NNAHM Observance 1.jpgPerry Ground, Turtle NNAHM Observance 2.jpgClan member of the Onondaga Nation of the Haudenosaunee Confederacy and a professional storyteller, and his fellow Haudenosaunee performers entertain the audience during the annual National Native American Heritage Month observance Nov. 14, 2018, at
the Commons on Fort Drum, New York. (U.S. Army photos
by Pfc. Tiffany Mitchell)

Fort Drum community observes Native American Heritage Month


Mike Strasser

Fort Drum Garrison Public Affairs


November is National Native American Heritage Month, and Fort Drum community members gathered Nov. 14 at the Commons to celebrate the theme of “Sovereignty, Trust, Resilience.”

The guest speaker for the observance was Perry Ground, project director of the Native American Resource Center in the Rochester City School District. Ground, a dynamic storyteller, and the Haudenosaunee performers used the entire ballroom to captivate the audience in stories, songs and dances.

Ground introduced himself as a Turtle Clan member of the Onondaga Nation of the Haudenosaunee Confederacy. Ground’s father is a member of the Seneca Nation, but he is Onondaga because it is the custom to follow the mother’s side of the family.

“Haudenosaunee means ‘People making the extended house,’ or sometimes we just say ‘People of the long house,’” he said. “That term is very important to us, and it comes from the time when we joined ourselves together. We have been sovereign for about a thousand years.”

Ground told the story about how the five tribes of people who lived in upstate New York were constantly at war against each other about a thousand years ago. A peacemaker convinced them to stop fighting, and he taught them how to live in peace. This union is best explained with the example of an arrow. One arrow is easy to break by hand, but a bundle of five is strong enough to withstand that pressure. Hence, a union of five tribes, the peacemaker argued, is strong and would not easily be defeated.

“He got everyone to join together,” Ground said. “He said we would be like one family, joined together in one gigantic long house.”

Ground also spoke about the trust that some of the tribes had when they formed alliances with the Colonists who would start a revolution against England.

“The Oneidas and the Tuscaroras said they believed in this cause and what these new Americans were trying to do,” he said. “So, in the majority, the Oneida men fought with the Revolutionary Army.”

He said that when Gen. George Washington took his troops to Valley Forge in the dead of winter, it was their Native American allies who provided them sustenance.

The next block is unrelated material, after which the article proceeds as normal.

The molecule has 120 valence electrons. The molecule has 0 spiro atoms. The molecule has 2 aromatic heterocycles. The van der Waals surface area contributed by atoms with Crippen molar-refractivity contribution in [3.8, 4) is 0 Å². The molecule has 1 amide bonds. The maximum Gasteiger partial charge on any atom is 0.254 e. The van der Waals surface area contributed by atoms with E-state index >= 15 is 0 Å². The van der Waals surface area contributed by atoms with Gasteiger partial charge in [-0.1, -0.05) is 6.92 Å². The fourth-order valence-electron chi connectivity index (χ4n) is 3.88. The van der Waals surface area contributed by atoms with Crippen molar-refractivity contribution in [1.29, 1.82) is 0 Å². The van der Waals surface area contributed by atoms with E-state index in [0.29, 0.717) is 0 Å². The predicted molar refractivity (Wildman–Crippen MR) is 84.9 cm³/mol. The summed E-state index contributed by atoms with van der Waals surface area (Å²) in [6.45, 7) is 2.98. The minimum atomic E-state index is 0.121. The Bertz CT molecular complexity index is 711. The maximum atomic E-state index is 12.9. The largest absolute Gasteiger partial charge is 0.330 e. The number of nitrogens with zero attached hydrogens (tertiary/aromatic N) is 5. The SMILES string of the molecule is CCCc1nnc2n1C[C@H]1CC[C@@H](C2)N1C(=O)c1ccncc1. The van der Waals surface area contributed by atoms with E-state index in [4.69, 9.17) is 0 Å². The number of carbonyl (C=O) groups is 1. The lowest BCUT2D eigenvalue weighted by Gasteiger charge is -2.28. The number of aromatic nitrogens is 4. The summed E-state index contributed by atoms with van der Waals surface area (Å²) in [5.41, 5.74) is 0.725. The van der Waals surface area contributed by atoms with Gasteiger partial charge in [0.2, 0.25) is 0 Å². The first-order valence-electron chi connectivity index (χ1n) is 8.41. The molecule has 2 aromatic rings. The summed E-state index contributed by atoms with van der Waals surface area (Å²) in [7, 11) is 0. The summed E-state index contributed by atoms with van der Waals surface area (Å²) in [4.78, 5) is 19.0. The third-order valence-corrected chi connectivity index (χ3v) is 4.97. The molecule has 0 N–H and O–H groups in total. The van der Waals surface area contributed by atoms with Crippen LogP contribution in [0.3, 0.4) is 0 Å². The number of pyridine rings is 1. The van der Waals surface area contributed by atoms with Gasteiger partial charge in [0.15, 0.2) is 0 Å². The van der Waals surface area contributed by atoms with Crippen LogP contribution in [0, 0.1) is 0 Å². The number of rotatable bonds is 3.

“They walked from here to Valley Forge, Pennsylvania, carrying big baskets of corn on their backs,” Ground said. “They walked those few hundred miles, and when they got there they gave that corn as a gift to the Continental Army.”

Ground said that an Oneida woman – her English name being Polly Cooper – volunteered to stay at the camp to prepare the corn for the troops.

“She would later return to serve the Army in War of 1812,” he said. “At the end of that winter, the officers were so grateful for what she had done they asked their wives to take Polly out shopping.”

Ground said that Cooper saw a shawl that she greatly admired, and the officers presented it to her before she returned to her tribe. That shawl would be passed on to members of her tribe for many generations, and it remains there today.

“That shawl is a great example of trust between the Oneida people and the U.S. government,” he said. “Sometimes they put it on exhibit now at the Oneida Nation Cultural Center.”

Ground explained how generations of Native Americans used storytelling to share historical narratives, lessons on morals and legends, in lieu of a written language.

“One of the things that is very important to the Haudenosaunee is that we love telling stories. Actually, they love to travel all over the country, sharing our Haudenosaunee stories,” he said, “Hundreds of years ago, we didn’t have a way to write things down. So if we wanted to remember something, if we wanted to pass something down from one generation to the next, we had to put it in a story.”

The observance was hosted by 10th Mountain Division Sustainment Brigade, with 2nd Lt. John Moran, 10th Headquarters and Special Troops Battalion S-1, serving as narrator.

Command Sgt. Maj. Roy L. Young, 10th Mountain Division Sustainment Brigade’s senior enlisted adviser, thanked Ground and the performers for sharing their culture with the Fort Drum audience.

“It is events such as this that help shape cultural understanding and strengthen community relationships,” he said. “Today’s attendees have been richly taught and spiritually edified as we have listened to the messages which have been presented and the testimonies which have been borne. Your presence here and willingness to share is a true testament of your generosity and illustrates the pride that you have for the Onondaga Nation, Haudenosaunee Confederacy and the American Indian heritage.”